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No ‘Easy, Bright Lines’

FTC Seeks New Potential Advertiser, Influencer Liability

The FTC should tread carefully if it's considering banning certain types of social media ads for children, advertisers and advocates said in interviews this week, citing the potential for legal challenges.

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The agency is exploring a comprehensive privacy rulemaking, updates to its Children’s Online Privacy Protection Act rules and new guidelines for social media influencers. Consumer advocates say there’s room for the agency to extend liability to advertisers targeting young children on social media, particularly with sponsored content. Any overbroad definitions and bans that come with those limits are sure to be challenged, advertisers said.

The American Academy of Pediatrics recommended the agency ban all influencer marketing for “young people.” That’s unlikely to get consideration because it would violate the First Amendment, said BBB National Programs Executive Vice President-Policy Mary Engle, a former FTC Advertising Practices Division director. But questions remain about when a child is old enough to distinguish organic content from sponsored content that mimics the former, she said. FTC Chair Lina Khan said recently the blurring of lines has the agency very concerned for children.

Is it under 5, under 8?” asked Engle. “That’s a little bit unclear. That will be a tough line for the FTC to try to draw.” She noted the FTC considered banning TV ads for children under a certain age in the late 1970s. Congress amended the FTC Act to prevent the agency from completing its rulemaking. The agency might be better served pursuing case-by-case enforcement against companies for specific conduct, said Engle. FTC enforcement in the 1990s challenged TV marketing for paid, 900-number phone calls with the Easter bunny and Santa Claus. Some children racked up hundreds of dollars in bills for parents on those calls. More recent examples of questionable marketing include Apple and Amazon allowing in-app purchases for children in video games. These are arguably manipulative practices, but the FTC’s job is to prove unfairness or deception, she said.

Proving deception doesn’t come with “easy, bright lines,” so any attempt to ban advertising for a certain audience will come with legal pushback, said Lartease Tiffith, Interactive Advertising Bureau executive vice president-public policy. Advertising visibility is something that should be legislated through Congress, not decided by unelected bureaucrats, he said: The FTC is “well outside of its bounds.” It looks like the agency wants to regulate the entire economy, since every business in the U.S. uses data, he said. First Amendment precedent errs on the side of more speech, not less, and to infringe on speech, the government needs to provide “super compelling” evidence, he said.

There's precedent for regulation of advertising of products deemed to be harmful, such as tobacco, and there's good evidence of advertising being linked to harms in children, said University of Michigan pediatrics professor Jenny Radesky. She noted the First Amendment doesn't protect commercial speech if it's deemed to be “deceptive.”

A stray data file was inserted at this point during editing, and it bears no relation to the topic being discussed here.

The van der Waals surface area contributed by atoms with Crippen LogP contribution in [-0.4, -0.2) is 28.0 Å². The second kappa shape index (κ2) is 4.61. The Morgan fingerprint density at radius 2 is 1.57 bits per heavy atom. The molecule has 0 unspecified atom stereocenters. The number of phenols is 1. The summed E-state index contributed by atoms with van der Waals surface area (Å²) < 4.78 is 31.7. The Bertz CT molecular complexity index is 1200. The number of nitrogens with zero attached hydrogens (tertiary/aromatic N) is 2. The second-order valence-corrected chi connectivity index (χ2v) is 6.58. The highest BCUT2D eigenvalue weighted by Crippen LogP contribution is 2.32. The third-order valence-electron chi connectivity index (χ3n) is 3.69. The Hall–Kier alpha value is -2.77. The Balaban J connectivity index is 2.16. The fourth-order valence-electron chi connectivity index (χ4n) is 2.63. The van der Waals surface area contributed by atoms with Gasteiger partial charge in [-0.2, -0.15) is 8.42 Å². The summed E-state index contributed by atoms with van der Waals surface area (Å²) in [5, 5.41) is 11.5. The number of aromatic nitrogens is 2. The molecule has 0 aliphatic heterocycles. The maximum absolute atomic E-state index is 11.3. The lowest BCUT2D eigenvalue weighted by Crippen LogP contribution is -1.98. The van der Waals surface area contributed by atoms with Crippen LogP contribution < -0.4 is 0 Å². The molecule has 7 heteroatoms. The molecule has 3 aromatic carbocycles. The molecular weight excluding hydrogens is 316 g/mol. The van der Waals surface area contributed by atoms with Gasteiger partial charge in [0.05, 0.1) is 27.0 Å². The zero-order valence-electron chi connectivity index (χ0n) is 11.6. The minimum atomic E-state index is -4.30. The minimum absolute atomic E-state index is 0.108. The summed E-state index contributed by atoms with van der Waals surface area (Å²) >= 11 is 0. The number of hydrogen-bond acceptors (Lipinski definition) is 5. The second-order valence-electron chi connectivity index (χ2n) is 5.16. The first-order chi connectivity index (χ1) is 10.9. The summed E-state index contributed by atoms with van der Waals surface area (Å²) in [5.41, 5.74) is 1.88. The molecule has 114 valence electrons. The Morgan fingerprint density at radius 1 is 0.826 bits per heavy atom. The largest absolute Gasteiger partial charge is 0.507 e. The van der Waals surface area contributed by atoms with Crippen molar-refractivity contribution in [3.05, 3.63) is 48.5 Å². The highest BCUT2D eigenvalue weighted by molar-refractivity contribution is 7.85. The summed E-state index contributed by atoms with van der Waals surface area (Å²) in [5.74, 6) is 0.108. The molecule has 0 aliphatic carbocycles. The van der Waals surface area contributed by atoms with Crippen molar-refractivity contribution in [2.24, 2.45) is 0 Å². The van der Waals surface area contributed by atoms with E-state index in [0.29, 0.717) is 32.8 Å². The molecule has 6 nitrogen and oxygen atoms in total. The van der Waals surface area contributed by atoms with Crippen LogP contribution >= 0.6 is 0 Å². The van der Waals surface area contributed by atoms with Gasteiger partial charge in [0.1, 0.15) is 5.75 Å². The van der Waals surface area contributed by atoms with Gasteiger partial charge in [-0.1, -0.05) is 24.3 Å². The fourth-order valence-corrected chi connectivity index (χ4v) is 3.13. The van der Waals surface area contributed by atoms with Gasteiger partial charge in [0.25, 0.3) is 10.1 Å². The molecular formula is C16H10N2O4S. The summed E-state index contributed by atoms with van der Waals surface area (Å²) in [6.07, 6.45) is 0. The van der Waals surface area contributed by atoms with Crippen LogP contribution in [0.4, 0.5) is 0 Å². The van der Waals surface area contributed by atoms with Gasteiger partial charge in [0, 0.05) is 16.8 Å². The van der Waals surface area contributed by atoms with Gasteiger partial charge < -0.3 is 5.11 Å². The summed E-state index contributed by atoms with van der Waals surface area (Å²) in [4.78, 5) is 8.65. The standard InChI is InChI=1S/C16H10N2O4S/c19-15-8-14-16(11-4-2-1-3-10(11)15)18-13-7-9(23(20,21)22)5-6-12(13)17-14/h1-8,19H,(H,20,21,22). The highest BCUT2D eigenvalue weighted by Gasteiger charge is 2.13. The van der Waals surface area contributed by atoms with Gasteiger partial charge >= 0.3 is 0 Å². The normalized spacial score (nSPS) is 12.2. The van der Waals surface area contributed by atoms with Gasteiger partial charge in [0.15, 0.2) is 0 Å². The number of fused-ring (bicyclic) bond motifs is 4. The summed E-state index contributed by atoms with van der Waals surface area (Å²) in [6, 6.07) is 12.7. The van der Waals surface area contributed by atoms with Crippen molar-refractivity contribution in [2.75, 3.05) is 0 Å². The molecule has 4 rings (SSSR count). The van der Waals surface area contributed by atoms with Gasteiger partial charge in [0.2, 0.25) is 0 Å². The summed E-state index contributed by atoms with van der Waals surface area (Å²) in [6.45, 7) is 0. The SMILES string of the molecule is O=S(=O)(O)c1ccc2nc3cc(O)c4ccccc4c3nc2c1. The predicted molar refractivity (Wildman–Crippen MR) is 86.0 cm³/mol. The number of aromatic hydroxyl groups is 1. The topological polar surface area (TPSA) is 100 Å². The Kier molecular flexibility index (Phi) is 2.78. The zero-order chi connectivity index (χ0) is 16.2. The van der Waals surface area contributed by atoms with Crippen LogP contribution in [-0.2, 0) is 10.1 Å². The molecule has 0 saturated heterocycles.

Even with disclosures, it’s not easy for young children to know what a sponsor’s motives are because children feel “very connected” with influencers, who they think have their best interests in mind when they’re recommending products, said Ghent University associate professor Liselot Hudders: “Implicit mechanisms make influencers very persuasive, even if you know it’s advertising.” Risks to children include unhealthy food, impacts on eating habits, harmful alcoholic products and influencers who encourage gambling habits. Regulation is one thing, but regulatory action takes a long time, so it’s important for platforms to raise awareness and monitor content better, for influencers to honor their responsibilities and for parents to guide their children.

One can certainly argue preschool children aren’t going to be receptive to any sponsorship disclosures, said Tracy Miller, George Mason University Mercatus Center senior policy research editor. The other question is parental responsibility: “Children are bombarded with all kinds of ads,” but influencer marketing isn’t fundamentally different from previous forms of marketing. Whether it's advertising, privacy or antitrust, there’s danger of FTC overreach, including attempts to ban large swaths of advertising and overbroad definitions of child-targeted content that expose too many parties to liability, said Miller. COPPA rules, for example, ban companies from collecting children’s personal information without parental consent, he said. Since 2013, this information includes IP addresses. “Those two problems mean it’s too easy for a content creator who’s producing content that isn’t even really directed to children to be at risk” of fines, he said.

Stealth marketing includes risks associated with underage drinking, underage e-cigarette use, supplements, harmful diets and deceptive income claims that inspire people to quit jobs or school, said Truth in Advertising Executive Director Bonnie Patten. The FTC is a relatively small agency with limited resources, so it’s unrealistic to think the agency can pursue cases unless there’s obvious consumer harm, she said. While it can be like whack-a-mole, the agency has been sending warning letters to hundreds of national brands about their obligations concerning social media endorsements and testimonials. Brands that received those letters are subject to $47,000 fines per penalty. It’s similar to establishing a consent decree, which enables the agency to seek monetary relief.